Koppang and fifth-grade science teacher Ricardo Ponte led a previous effort to apply for a learning garden for the southeast Dallas campus. That first application didn’t quite make the grade. “We were number nine in the ranking, and the cutoff was eight,” said Koppang,
Disappointed, but determined, she and Ponte waited a couple of years, worked on their application and re-submitted last year, and were approved by Real School Gardens, the nonprofit organization that has partnered with several Dallas ISD schools to create learning gardens. In keeping with the group’s philosophy, every garden is designed to meet the school’s unique needs. To give parents, students and staff a say in the garden’s features, the partners held a schoolwide brainstorming session.
The Big Dig to install the garden is set for Tuesday, Oct. 13. Parents and community volunteers are expected to report for duty at 8 a.m., and a nearby Home Depot is kicking in volunteers and tools. By the time the final bell rings, the school will boast a completed learning garden with areas for sun and shade plants, a water feature, benches, a mural and fruit tree orchard. Corporate backers of the project include the travel technology firm Sabre, SWA landscape architects and VHA healthcare network.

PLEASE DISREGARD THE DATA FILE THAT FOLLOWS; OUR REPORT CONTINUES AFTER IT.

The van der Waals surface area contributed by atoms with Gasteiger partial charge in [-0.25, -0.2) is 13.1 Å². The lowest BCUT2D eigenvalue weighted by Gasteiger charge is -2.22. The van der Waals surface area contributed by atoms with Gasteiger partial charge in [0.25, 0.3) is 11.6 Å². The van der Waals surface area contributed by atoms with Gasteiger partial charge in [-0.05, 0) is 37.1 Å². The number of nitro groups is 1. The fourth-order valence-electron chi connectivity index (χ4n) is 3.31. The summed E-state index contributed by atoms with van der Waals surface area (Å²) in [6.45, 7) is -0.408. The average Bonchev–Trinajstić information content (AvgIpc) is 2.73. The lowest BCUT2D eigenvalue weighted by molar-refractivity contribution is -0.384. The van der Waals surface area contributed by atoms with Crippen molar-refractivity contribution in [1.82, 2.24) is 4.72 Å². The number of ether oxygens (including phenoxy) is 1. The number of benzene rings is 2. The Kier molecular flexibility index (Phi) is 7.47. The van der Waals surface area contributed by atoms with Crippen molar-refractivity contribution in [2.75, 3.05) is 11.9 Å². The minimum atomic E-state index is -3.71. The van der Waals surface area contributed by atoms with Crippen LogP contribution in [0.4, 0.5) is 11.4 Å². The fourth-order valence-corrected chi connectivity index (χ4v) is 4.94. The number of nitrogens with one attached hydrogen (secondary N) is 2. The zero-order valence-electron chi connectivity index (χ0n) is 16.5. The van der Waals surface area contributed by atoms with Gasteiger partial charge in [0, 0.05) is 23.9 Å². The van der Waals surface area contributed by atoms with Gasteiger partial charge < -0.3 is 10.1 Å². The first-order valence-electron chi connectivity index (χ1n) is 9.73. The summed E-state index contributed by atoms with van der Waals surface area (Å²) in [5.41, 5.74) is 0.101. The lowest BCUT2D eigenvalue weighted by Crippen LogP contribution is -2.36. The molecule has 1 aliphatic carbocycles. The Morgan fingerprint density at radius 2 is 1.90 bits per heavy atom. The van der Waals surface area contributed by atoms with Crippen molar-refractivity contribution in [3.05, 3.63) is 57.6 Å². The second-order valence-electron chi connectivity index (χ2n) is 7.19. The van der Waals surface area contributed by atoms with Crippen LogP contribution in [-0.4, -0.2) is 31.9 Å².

Koppang sees the new garden as an important tool to engage students in the study of science. She says her mostly urban students are excited about getting their hands in the dirt and discovering worms, grubs and butterflies.
“I didn’t realize just how many of our kids had never gotten the chance to dig in the dirt and grow things,” Koppang said.
When she created a small butterfly garden, she learned that kids loved the experience of planting and growing. With the new, larger garden, there will be opportunities for all of the school’s students to join in the fun.
With the financial backing of corporate supporters, REAL School Gardens partners with schools where educators see the value of taking learning outside the walls of the classroom. Under the leadership of a landscape architect, each garden is designed to meet the school’s unique needs.
Once a design is selected, the garden is created in a one-day build called a Big Dig where corporate volunteers, school staff, parents and students join forces to bring the design to life. Real School Gardens supports the program with ongoing teacher training to ensure students get the most out of their outdoor classroom.